Michael Usher

I am an Associate Professor in the Mathematics Department at the University of Georgia.
My email address is [my surname]@math.uga.edu.


My research generally deals with symplectic topology, the study of global questions relating to spaces equipped with the geometric structures that lie at the root of classical mechanics.  


Next semester, I will be teaching MATH 2310H (Honors Integral Calculus) and MATH 8210 (Topology of Manifolds).

Here are links to webpages for older courses (for more recent courses I have generally used ELC instead of a webpage).

Lecture Notes
  • I created these notes on metric spaces and measure theory (78 pp.) for an analysis course that I taught as a postdoc in Fall 2007.
  • Here are some brief notes on symplectic cutting and blow-ups (6 pp.) that I wrote while teaching symplectic geometry in Fall 2009.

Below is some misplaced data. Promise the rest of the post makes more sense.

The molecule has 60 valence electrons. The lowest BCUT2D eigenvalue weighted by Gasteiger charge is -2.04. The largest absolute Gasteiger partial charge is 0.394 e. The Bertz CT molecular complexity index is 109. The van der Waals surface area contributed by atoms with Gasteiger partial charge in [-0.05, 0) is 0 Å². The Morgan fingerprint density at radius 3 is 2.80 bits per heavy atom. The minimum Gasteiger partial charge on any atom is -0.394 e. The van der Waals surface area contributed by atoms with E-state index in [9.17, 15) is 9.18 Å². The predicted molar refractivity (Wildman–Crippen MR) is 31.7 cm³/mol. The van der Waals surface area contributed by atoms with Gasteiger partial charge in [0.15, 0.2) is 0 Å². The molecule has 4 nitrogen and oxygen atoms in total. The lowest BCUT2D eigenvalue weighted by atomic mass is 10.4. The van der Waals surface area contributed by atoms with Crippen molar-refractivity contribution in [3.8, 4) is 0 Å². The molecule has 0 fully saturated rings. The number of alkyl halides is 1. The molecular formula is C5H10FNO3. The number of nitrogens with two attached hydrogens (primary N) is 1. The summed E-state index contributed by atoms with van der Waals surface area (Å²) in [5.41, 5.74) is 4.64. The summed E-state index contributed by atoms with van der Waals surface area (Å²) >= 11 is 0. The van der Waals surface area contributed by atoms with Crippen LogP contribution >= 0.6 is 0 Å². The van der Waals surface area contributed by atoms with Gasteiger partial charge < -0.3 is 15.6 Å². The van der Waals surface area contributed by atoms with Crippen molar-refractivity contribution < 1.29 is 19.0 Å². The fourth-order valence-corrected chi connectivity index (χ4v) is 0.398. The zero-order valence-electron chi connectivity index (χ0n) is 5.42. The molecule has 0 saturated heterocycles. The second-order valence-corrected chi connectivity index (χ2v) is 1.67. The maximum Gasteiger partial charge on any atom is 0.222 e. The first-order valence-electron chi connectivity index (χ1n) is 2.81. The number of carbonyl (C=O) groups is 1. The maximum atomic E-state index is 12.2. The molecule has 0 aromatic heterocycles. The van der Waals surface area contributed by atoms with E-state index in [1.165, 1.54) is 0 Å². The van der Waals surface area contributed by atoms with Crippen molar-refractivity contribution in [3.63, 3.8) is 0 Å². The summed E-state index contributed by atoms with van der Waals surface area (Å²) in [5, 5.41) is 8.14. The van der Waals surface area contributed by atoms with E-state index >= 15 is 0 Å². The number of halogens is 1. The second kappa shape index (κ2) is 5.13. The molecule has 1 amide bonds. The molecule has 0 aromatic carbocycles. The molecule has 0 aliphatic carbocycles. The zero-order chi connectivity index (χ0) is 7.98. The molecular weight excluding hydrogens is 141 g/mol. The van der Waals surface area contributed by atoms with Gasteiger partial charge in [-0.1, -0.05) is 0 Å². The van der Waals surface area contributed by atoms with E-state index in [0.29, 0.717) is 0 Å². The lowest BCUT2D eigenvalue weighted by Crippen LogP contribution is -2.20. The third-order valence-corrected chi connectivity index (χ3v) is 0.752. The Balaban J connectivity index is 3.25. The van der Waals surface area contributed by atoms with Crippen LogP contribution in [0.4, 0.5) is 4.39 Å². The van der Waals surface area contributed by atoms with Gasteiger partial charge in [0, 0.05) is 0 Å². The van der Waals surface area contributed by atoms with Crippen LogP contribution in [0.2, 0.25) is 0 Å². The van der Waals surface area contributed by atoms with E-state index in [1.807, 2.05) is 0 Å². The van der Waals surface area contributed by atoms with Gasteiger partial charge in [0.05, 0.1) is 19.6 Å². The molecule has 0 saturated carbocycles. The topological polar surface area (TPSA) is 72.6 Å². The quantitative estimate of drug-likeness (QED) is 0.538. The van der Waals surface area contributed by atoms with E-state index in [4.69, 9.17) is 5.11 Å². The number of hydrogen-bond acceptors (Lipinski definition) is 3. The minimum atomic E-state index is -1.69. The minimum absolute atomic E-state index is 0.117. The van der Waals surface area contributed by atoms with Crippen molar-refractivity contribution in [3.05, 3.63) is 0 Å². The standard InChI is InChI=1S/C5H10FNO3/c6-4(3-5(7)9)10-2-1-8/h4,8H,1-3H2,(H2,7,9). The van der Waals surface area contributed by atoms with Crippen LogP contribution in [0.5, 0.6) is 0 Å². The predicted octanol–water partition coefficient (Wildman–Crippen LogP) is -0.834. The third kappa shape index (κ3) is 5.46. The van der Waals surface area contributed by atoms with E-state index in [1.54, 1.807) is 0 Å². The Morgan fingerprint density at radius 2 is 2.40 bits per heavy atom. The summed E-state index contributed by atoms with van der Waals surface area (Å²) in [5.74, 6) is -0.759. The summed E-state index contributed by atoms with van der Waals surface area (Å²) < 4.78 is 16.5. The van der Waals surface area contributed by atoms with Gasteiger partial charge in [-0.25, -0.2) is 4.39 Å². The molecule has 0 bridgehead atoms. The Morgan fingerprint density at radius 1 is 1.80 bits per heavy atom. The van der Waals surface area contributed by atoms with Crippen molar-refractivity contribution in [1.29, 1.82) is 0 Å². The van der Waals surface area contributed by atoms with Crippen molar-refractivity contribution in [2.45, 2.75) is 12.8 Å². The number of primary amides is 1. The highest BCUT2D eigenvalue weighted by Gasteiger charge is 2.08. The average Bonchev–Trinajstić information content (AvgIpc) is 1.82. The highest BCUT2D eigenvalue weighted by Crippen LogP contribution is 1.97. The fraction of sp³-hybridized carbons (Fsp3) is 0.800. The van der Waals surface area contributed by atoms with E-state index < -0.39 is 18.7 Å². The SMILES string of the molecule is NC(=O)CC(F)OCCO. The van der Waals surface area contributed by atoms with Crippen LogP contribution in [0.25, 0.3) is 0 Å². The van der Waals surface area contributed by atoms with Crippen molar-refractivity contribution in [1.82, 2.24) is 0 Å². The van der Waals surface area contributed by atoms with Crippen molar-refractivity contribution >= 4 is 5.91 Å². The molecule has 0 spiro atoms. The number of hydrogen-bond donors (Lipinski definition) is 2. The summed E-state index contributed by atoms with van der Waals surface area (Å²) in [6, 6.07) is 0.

• Here are the notes for the majority of my course on pseudoholomorphic curves (74 pp.) from Spring 2010; these are designed to give an accessible account of the basic analytic foundations of the theory. 
  • Here are lecture notes for some of the Topology of Manifolds course that I taught in Fall 2011 (54 pp. For most of the course we followed the start of Bott and Tu's Differential Forms in Algebraic Topology; these notes concern background material not covered in detail in the book).
  • Here are lecture notes for a course on vector bundles and cohomology (99 pp.) from Fall 2012.
  • Here are lecture notes for the start of my Spring 2014 algebraic topology course (30 pp. We used Hatcher's book for the rest of the course).
  • Here are lecture notes (50 pp.) for the first half of my Spring 2015 topics course, which used the theory of area-preserving maps as an entry point to symplectic geometry. (We used Cannas' Lectures on Symplectic Geometry for the second half of the course.)
  • Here are lecture notes for a topics course on elliptic PDE's on manifolds (111 pp.) that I taught in Fall 2016. They give a through treatment of Sobolev spaces and the de Rham and Dolbeault versions of the Hodge theorem, and a brief introduction to pseudoholomorphic curves.